Backpacking in Ireland: Tips & Trails

Backpacking in Ireland: An ultralight backpacker in a national park climbing rock stairs

In this post, we'll take a look at:

Ireland boasts a wealth of hiking opportunities tailored for ultralight backpackers. With its varied landscapes, clearly defined trails, and its closeness to stunning natural scenery, this nation offers an ideal setting for adventurers seeking excitement.

Within this article, we delve into the realm of ultralight backpacking in Ireland, providing you with the essential information required for your upcoming adventure.

Among other details, we will outline the leading 5 trails in each classification: day hikes (covering distances less than 30 miles) and multi-day trips that offer resupply options at least every two days.

Key Tips for Backpacking in Ireland

  • What to expect: Expect to encounter historical sites, ancient ruins, and charming villages along the way, enriched by the warmth of Irish hospitality. Coastal beauty, traditional music, and encounters with diverse wildlife add to the allure of the journey.
  • Essential gear: Be prepared for rain and pack waterproof gear. Dressing in layers is advisable to adapt to varying conditions. In our experience, having an insect head net handy is a must.
  • Wildlife: Wildlife in Ireland is not harmful. Just be careful about ticks, which can spread diseases, and be ready for annoying midges, those small flies that can bother you.
  • Wild camping: Wild camping in Ireland isn’t officially allowed by law, but it’s often accepted in many isolated and mountainous places. Moreover, the Northern Ireland Forestry Service provides camping permits at certain sites.
  • Best times to go: The ideal time for backpacking in Ireland is from late spring to early autumn (May to September). This period has milder weather, longer days for exploring, and pleasant temperatures. Spring and early autumn have blooming landscapes and fewer crowds. Summer (June to August) is okay, but it can get busier with tourists.

Top 5 Day Hikes (Under 30 Miles)

Here are the top day hikes where ultralight gear truly enhances your experience:

  1. Spinc and Glenealo Valley (5.9 miles).
    See on AllTrails.
  2. Coumshingaun Lough and Kilclooney Loop (4.9 miles).
    See on AllTrails.
  3. Bog of Frogs Loop (10.5 miles).
    See on AllTrails.
  4. Carrauntoohil Mountain and Devil’s Ladder Loop (7.3 miles).
    See on AllTrails.
  5. Cliffs of Moher – Hag’s Head (6.5 miles).
    See on AllTrails.

Top 5 Multi-Day Trips

Top multi-day trails in Ireland with resupplies every two days:

  1. Wicklow Way: Dundrum to Clonegal (79.6 miles).
    See on AllTrails.
  2. The Dingle Way (113.5 miles).
    See on AllTrails.
  3. The Kerry Way (133.6 miles).
    See on AllTrails.
  4. The Beara Way (130.6 miles).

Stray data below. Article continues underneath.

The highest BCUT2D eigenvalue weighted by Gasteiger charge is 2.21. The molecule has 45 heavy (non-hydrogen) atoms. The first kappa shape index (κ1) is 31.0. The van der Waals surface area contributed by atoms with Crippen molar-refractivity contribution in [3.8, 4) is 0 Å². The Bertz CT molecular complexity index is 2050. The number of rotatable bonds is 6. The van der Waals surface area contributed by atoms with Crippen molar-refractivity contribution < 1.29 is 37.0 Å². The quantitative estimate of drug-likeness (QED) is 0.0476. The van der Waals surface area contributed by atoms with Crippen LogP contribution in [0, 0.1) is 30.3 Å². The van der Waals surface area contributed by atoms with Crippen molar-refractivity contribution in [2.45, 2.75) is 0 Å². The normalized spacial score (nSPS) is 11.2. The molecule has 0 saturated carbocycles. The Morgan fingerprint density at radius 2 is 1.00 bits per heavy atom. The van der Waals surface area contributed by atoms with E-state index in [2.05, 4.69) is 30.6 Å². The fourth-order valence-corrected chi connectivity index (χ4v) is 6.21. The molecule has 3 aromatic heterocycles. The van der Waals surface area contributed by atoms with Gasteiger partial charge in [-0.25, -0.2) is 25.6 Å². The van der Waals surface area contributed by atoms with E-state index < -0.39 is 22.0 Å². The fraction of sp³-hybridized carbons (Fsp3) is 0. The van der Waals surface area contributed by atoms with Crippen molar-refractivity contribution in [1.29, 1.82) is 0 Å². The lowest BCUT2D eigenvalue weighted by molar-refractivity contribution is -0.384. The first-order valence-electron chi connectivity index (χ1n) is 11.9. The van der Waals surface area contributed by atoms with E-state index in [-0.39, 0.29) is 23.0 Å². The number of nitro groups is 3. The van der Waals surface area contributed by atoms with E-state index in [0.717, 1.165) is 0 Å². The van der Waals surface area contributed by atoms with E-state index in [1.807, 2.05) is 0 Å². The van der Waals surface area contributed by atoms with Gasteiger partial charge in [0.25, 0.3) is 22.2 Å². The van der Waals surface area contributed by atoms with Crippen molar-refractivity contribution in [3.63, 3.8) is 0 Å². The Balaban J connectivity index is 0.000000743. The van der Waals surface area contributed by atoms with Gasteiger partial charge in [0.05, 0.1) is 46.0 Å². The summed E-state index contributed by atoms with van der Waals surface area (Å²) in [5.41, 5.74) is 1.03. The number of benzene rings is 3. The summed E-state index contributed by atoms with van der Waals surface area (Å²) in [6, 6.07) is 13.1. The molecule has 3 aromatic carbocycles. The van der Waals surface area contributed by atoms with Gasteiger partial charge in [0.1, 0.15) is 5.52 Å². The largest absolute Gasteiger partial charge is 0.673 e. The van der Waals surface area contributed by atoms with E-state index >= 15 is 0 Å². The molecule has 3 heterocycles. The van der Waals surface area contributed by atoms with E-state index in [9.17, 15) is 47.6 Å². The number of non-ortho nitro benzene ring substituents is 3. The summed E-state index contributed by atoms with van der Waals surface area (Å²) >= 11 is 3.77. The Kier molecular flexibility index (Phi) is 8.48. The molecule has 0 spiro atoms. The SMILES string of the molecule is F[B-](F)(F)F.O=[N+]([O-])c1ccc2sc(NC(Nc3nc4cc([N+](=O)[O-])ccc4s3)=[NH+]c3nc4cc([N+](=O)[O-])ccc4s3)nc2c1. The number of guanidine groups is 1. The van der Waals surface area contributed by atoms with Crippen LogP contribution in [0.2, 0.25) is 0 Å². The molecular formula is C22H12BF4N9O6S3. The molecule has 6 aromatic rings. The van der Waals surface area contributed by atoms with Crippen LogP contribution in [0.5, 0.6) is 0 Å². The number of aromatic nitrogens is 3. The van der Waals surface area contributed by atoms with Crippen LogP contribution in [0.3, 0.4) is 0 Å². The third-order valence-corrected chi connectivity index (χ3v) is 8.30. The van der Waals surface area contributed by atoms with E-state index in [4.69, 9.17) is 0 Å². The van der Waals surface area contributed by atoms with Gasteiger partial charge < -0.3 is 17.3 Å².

See on AllTrails.
  5. Ireland Coastal Loop (1336.4 miles).
    See on AllTrails.

Annual Weather Averages

Ireland experiences a temperate maritime climate, characterized by mild temperatures and relatively high humidity throughout the year. Here’s a general overview:

  • Spring (March to May): Spring temperatures typically range from 40 to 60°F (4 to 15°C). This season brings blooming landscapes and longer daylight hours.
  • Summer (June to August): Summer temperatures range from 50 to 70°F (10 to 21°C). While it’s the warmest season, rain showers are common, and temperatures rarely get too hot.
  • Autumn (September to November): Autumn sees temperatures ranging from 40 to 60°F (4 to 15°C). The landscape features autumn colors, and daylight hours start to decrease.
  • Winter (December to February): Winter temperatures range from 35 to 45°F (2 to 7°C). It is the wettest season, and while snow is infrequent, it can occur, especially in higher elevations.

Before making your gear selection, take a look at the weather statistics for Ireland:

JanFebMarAprMayJunJulAugSepOctNovDec
High °F474749525659636360565148
Low °F393940434651545452484340
Rainy days191615131212161615172019
Note: This table is approximate; weather can change with altitude.

FAQ

Can I have a campfire while backpacking in Ireland?

When backpacking in Ireland, building campfires for warmth and cooking requires some planning. Fires are only permitted in established fire pits at campsites, and never on protected peatlands which are susceptible to burning. Make sure to use only dead and downed wood gathered from the ground to avoid damaging vegetation. The fire should be contained within the pit using stones if there is no provided grill. Always maintain control of the fire and fully extinguish it before departing by dousing with water until cold. Be conscious too of local burn bans during dry weather.

What are some safety tips for backpacking in Ireland?

Given its changeable oceanic climate, proper outdoor gear is essential – boots, waterproof clothing, warm layers, and rain protection. Check the forecast regularly and prepare for sudden storms. Leave a detailed itinerary with someone trusted. Carry a fully charged mobile phone in a waterproof case, plus maps in case of GPS failure. First aid supplies are also important due to remote locations. Watch out for uneven ground, rockfall areas near cliffs, and fast-flowing streams when heavy rains occur. Be aware of ticks in shrubland areas and check clothing and gear after outdoor use.

How to deal with wildlife encounters while backpacking in Ireland?

When hiking in Ireland, you may encounter docile grazing animals like cows, sheep, and horses. Move slowly, give them space, and don’t startle them. Keep dogs leashed as livestock can become aggressive towards uncontrolled pets. Watch for adders sunning themselves on trails and avoid getting too close. Give nesting birds plenty of distance and never touch baby animals.

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